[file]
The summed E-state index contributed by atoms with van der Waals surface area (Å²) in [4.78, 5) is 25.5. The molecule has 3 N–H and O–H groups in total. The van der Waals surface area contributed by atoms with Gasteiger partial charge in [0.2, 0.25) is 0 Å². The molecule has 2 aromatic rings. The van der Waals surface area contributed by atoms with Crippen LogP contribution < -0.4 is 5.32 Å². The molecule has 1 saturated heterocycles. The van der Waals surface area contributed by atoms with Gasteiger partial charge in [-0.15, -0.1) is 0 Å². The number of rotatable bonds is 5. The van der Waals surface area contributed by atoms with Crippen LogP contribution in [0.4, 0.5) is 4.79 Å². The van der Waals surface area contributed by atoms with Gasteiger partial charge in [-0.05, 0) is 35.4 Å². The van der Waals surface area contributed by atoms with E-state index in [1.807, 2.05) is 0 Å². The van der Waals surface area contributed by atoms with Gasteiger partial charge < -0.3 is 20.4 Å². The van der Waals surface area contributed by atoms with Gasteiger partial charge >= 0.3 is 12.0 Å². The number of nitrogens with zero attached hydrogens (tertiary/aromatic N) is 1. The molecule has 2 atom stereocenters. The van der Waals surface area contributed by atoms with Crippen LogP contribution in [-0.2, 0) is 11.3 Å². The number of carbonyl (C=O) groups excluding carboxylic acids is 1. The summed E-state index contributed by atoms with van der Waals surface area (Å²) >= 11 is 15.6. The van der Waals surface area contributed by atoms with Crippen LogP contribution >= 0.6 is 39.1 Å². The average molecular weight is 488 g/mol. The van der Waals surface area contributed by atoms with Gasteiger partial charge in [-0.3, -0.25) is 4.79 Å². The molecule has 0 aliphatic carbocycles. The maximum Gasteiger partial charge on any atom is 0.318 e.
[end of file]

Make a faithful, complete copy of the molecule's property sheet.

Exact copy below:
The summed E-state index contributed by atoms with van der Waals surface area (Å²) in [4.78, 5) is 25.5. The molecule has 3 N–H and O–H groups in total. The van der Waals surface area contributed by atoms with Gasteiger partial charge in [0.2, 0.25) is 0 Å². The molecule has 2 aromatic rings. The van der Waals surface area contributed by atoms with Crippen LogP contribution < -0.4 is 5.32 Å². The molecule has 1 saturated heterocycles. The van der Waals surface area contributed by atoms with Gasteiger partial charge in [-0.15, -0.1) is 0 Å². The number of rotatable bonds is 5. The van der Waals surface area contributed by atoms with Crippen LogP contribution in [0.4, 0.5) is 4.79 Å². The van der Waals surface area contributed by atoms with Gasteiger partial charge in [-0.05, 0) is 35.4 Å². The van der Waals surface area contributed by atoms with E-state index in [1.807, 2.05) is 0 Å². The van der Waals surface area contributed by atoms with Gasteiger partial charge < -0.3 is 20.4 Å². The van der Waals surface area contributed by atoms with Gasteiger partial charge >= 0.3 is 12.0 Å². The number of nitrogens with zero attached hydrogens (tertiary/aromatic N) is 1. The molecule has 2 atom stereocenters. The van der Waals surface area contributed by atoms with Crippen LogP contribution in [-0.2, 0) is 11.3 Å². The number of carbonyl (C=O) groups excluding carboxylic acids is 1. The summed E-state index contributed by atoms with van der Waals surface area (Å²) >= 11 is 15.6. The van der Waals surface area contributed by atoms with Crippen LogP contribution >= 0.6 is 39.1 Å². The average molecular weight is 488 g/mol. The van der Waals surface area contributed by atoms with Gasteiger partial charge in [-0.3, -0.25) is 4.79 Å². The molecule has 0 aliphatic carbocycles. The maximum Gasteiger partial charge on any atom is 0.318 e.